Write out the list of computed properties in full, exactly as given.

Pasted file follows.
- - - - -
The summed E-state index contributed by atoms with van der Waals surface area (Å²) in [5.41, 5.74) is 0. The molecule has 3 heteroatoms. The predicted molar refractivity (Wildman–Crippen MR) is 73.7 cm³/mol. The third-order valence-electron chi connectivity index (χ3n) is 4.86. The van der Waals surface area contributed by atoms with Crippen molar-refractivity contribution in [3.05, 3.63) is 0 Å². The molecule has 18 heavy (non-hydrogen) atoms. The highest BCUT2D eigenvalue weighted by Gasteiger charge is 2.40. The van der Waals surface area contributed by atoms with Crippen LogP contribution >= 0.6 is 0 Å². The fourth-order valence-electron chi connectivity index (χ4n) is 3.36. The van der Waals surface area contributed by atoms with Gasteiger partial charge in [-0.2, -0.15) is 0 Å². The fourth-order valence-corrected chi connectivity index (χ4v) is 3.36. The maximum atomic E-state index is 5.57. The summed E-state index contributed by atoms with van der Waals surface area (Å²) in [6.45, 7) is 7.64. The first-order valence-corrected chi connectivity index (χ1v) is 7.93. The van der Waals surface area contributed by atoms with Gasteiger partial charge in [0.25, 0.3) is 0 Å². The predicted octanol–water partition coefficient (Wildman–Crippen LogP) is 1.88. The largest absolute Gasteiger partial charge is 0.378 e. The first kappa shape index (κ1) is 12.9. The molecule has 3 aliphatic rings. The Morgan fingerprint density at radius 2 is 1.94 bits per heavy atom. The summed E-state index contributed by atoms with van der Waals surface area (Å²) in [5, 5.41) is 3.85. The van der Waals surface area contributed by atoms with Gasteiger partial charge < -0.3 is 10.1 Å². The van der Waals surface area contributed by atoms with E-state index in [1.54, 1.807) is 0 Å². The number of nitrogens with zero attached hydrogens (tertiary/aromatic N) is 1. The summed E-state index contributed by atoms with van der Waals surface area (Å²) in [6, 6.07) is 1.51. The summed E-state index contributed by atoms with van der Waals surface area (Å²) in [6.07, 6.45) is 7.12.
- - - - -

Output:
The summed E-state index contributed by atoms with van der Waals surface area (Å²) in [5.41, 5.74) is 0. The molecule has 3 heteroatoms. The predicted molar refractivity (Wildman–Crippen MR) is 73.7 cm³/mol. The third-order valence-electron chi connectivity index (χ3n) is 4.86. The van der Waals surface area contributed by atoms with Crippen molar-refractivity contribution in [3.05, 3.63) is 0 Å². The molecule has 18 heavy (non-hydrogen) atoms. The highest BCUT2D eigenvalue weighted by Gasteiger charge is 2.40. The van der Waals surface area contributed by atoms with Crippen LogP contribution >= 0.6 is 0 Å². The fourth-order valence-electron chi connectivity index (χ4n) is 3.36. The van der Waals surface area contributed by atoms with Gasteiger partial charge in [-0.2, -0.15) is 0 Å². The fourth-order valence-corrected chi connectivity index (χ4v) is 3.36. The maximum atomic E-state index is 5.57. The summed E-state index contributed by atoms with van der Waals surface area (Å²) in [6.45, 7) is 7.64. The first-order valence-corrected chi connectivity index (χ1v) is 7.93. The van der Waals surface area contributed by atoms with Gasteiger partial charge in [0.25, 0.3) is 0 Å². The predicted octanol–water partition coefficient (Wildman–Crippen LogP) is 1.88. The largest absolute Gasteiger partial charge is 0.378 e. The first kappa shape index (κ1) is 12.9. The molecule has 3 aliphatic rings. The Morgan fingerprint density at radius 2 is 1.94 bits per heavy atom. The summed E-state index contributed by atoms with van der Waals surface area (Å²) in [5, 5.41) is 3.85. The van der Waals surface area contributed by atoms with Gasteiger partial charge < -0.3 is 10.1 Å². The van der Waals surface area contributed by atoms with E-state index in [1.54, 1.807) is 0 Å². The number of nitrogens with zero attached hydrogens (tertiary/aromatic N) is 1. The summed E-state index contributed by atoms with van der Waals surface area (Å²) in [6, 6.07) is 1.51. The summed E-state index contributed by atoms with van der Waals surface area (Å²) in [6.07, 6.45) is 7.12.